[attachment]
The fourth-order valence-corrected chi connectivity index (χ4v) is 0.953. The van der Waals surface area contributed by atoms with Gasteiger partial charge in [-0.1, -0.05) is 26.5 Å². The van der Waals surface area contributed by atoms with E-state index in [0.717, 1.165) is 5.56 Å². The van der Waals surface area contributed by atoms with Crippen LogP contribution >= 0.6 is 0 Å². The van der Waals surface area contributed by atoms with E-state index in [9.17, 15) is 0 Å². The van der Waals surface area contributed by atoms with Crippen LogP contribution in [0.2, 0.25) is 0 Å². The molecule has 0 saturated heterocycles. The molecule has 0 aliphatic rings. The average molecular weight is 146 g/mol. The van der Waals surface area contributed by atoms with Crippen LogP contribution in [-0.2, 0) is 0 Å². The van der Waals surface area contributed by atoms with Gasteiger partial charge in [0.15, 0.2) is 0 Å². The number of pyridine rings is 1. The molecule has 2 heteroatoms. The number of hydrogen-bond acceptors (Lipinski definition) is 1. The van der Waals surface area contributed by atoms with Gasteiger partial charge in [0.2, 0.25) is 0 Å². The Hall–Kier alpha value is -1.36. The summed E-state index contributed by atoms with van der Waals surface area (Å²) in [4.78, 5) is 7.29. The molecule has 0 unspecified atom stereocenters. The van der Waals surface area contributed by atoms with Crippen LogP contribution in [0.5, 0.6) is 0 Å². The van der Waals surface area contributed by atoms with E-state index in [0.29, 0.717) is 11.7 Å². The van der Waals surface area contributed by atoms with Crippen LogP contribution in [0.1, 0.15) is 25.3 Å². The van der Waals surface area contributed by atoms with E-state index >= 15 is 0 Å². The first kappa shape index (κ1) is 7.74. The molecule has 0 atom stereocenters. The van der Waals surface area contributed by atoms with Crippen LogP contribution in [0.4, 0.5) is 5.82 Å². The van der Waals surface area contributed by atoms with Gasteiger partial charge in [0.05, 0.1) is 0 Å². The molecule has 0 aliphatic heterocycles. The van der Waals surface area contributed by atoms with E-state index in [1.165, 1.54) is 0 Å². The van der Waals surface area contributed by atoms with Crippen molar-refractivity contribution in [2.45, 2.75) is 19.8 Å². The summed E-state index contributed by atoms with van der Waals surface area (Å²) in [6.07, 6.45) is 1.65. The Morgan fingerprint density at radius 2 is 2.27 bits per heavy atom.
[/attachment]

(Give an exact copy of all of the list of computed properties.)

The fourth-order valence-corrected chi connectivity index (χ4v) is 0.953. The van der Waals surface area contributed by atoms with Gasteiger partial charge in [-0.1, -0.05) is 26.5 Å². The van der Waals surface area contributed by atoms with E-state index in [0.717, 1.165) is 5.56 Å². The van der Waals surface area contributed by atoms with Crippen LogP contribution >= 0.6 is 0 Å². The van der Waals surface area contributed by atoms with E-state index in [9.17, 15) is 0 Å². The van der Waals surface area contributed by atoms with Crippen LogP contribution in [0.2, 0.25) is 0 Å². The molecule has 0 saturated heterocycles. The molecule has 0 aliphatic rings. The average molecular weight is 146 g/mol. The van der Waals surface area contributed by atoms with Crippen LogP contribution in [-0.2, 0) is 0 Å². The van der Waals surface area contributed by atoms with Gasteiger partial charge in [0.15, 0.2) is 0 Å². The number of pyridine rings is 1. The molecule has 2 heteroatoms. The number of hydrogen-bond acceptors (Lipinski definition) is 1. The van der Waals surface area contributed by atoms with Gasteiger partial charge in [0.2, 0.25) is 0 Å². The Hall–Kier alpha value is -1.36. The summed E-state index contributed by atoms with van der Waals surface area (Å²) in [4.78, 5) is 7.29. The molecule has 0 unspecified atom stereocenters. The van der Waals surface area contributed by atoms with Crippen LogP contribution in [0.5, 0.6) is 0 Å². The van der Waals surface area contributed by atoms with E-state index in [0.29, 0.717) is 11.7 Å². The van der Waals surface area contributed by atoms with Crippen LogP contribution in [0.1, 0.15) is 25.3 Å². The van der Waals surface area contributed by atoms with E-state index >= 15 is 0 Å². The first kappa shape index (κ1) is 7.74. The molecule has 0 atom stereocenters. The van der Waals surface area contributed by atoms with Crippen LogP contribution in [0.4, 0.5) is 5.82 Å². The van der Waals surface area contributed by atoms with Gasteiger partial charge in [0.05, 0.1) is 0 Å². The molecule has 0 aliphatic heterocycles. The van der Waals surface area contributed by atoms with E-state index in [1.165, 1.54) is 0 Å². The van der Waals surface area contributed by atoms with Crippen molar-refractivity contribution in [2.45, 2.75) is 19.8 Å². The summed E-state index contributed by atoms with van der Waals surface area (Å²) in [6.07, 6.45) is 1.65. The Morgan fingerprint density at radius 2 is 2.27 bits per heavy atom.